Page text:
Writing an RFP for an upcoming event doesn’t have to feel like an event in-and-of itself. In fact, if done well, it can save your time as well as the production team’s time up front and throughout the event planning and execution process.
The goal of an RFP isn’t just to define the necessary onsite equipment and personnel for an event, but also to lay out the multitude of pre-production activities your AV team should be performing on your behalf. Without defining these activities and the timeline for them, you could end up with an ad-hoc planning process and misaligned goals, leading to increased costs and an out-of-sync approach.
By including your planning process order, timeline and pre-production activity expectations in your RFP, you give your production team a complete understanding of your event activities and timeline before they bid. Aligning all teams on the pre-production timeline is just as important as detailing the equipment and staff requirements.
Here are 3 RFP-writing tips to save you time, increase your efficiency, and keep your costs in line with your event budget:
1. Define Accurate Logistics
Laying out accurate events logistics is an essential starting point for your RFP. Key logistical items to include in your RFP include:
- What date/time did you contract the room for?
- Load in date and time
- Rehearsal date/time
- Show date/time
- End of show date/time
- What day/time did you contract the room until?
Include only the most important logistical details and avoid unnecessary line-by-line items.
2. Share Your Detailed Timeline
Once you have laid out your logistics, the next section of your RFP should include your detailed timeline for the event. Your timeline should include milestones and set clear expectations about what needs to be provided or delivered and by what date. Providing limits to any approach and manner helps too.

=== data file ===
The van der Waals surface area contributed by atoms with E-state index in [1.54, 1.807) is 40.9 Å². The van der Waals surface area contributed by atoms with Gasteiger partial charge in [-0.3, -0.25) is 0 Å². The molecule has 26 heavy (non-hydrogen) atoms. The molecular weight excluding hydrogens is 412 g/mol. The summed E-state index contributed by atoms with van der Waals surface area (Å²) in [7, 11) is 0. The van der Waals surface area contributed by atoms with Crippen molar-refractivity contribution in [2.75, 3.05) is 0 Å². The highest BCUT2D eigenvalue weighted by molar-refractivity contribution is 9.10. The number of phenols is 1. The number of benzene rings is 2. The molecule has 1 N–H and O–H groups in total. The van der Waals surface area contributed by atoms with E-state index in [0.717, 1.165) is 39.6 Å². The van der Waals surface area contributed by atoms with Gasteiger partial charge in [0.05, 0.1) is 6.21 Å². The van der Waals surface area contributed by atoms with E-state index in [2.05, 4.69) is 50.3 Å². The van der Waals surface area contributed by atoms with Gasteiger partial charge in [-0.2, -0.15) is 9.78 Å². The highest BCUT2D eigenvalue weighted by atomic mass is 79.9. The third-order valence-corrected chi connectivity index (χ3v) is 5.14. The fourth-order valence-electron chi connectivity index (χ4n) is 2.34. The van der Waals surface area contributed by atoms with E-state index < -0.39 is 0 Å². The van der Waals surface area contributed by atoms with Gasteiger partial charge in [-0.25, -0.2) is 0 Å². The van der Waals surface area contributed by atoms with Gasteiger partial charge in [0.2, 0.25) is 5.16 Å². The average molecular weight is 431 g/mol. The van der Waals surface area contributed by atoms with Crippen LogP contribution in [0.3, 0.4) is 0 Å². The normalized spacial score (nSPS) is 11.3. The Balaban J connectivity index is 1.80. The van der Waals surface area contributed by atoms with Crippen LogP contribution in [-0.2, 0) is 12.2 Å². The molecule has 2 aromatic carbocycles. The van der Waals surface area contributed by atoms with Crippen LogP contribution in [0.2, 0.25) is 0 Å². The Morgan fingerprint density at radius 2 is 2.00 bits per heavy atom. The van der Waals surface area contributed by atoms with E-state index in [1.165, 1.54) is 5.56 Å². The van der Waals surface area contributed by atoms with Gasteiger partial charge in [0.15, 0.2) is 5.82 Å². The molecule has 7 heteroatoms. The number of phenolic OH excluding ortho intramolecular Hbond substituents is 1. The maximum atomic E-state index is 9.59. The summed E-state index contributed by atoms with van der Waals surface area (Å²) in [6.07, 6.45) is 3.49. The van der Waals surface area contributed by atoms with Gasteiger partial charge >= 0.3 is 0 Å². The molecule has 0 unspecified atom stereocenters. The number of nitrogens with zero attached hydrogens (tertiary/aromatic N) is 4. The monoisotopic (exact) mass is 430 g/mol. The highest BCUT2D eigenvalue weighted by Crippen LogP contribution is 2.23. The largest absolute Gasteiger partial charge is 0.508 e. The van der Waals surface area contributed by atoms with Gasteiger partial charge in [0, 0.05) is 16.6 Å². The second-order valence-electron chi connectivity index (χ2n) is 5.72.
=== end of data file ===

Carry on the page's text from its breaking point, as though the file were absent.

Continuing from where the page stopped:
Ask yourself: What does this production agency need to expect from us, and when is the expected milestones needed? It’s a mutually beneficial situation, as the production agency can then, in turn, respond to the RFP with their own “What to Expect and When” that successfully aligns with yours. Unexpected frustration can happen on both sides when there is misalignment of expectations, especially when there’s a lack of commitment to the timeline. Premium production agencies such as ATX Event Systems pride themselves on keeping reaction times to a minimum, so providing the right timeline and expectations upfront will minimize risks and ensure the expectations for your event are met or exceeded.
3. Provide a Budget Framework but Don’t Dictate the Details
It can be tempting to write pages of line-by-line items within an RFP that dictates a solution vs. providing a framework that allows the production agency to share their value and expertise in delivering high-quality successful events. However, this approach often leads to a reactive ad- hoc event planning process with increased time and costs instead of a strategic, proactive approach that is both efficient and cost-effective for your organization and the event production agency.
To maximize your time and the ROI for your event, take a good look at the overall budget and amount of pre-production needed and, most importantly, focus on maximizing the production agency’s creative latitude to really go above-and-beyond within your event budget.
Kanban view of an ATX Event Systems Trello board
Following these tips helps avoid duplicate workflows on both sides all throughout the execution process, and it reduces the time required from planner & production team. You can then challenge yourself and your production team to reallocate this saved time to creative planning to accomplish your strategic event initiatives.
During the proposal review process ask: What is this company prepared to do to really add more value to this event? ATX Event Systems’ streamlined approach to production is proven to save time, save money and avoid last minute rushes on resources.
For a list of the most critical information to include when building an RFP, take a look at ATX’s Event Onboarding Questionnaire.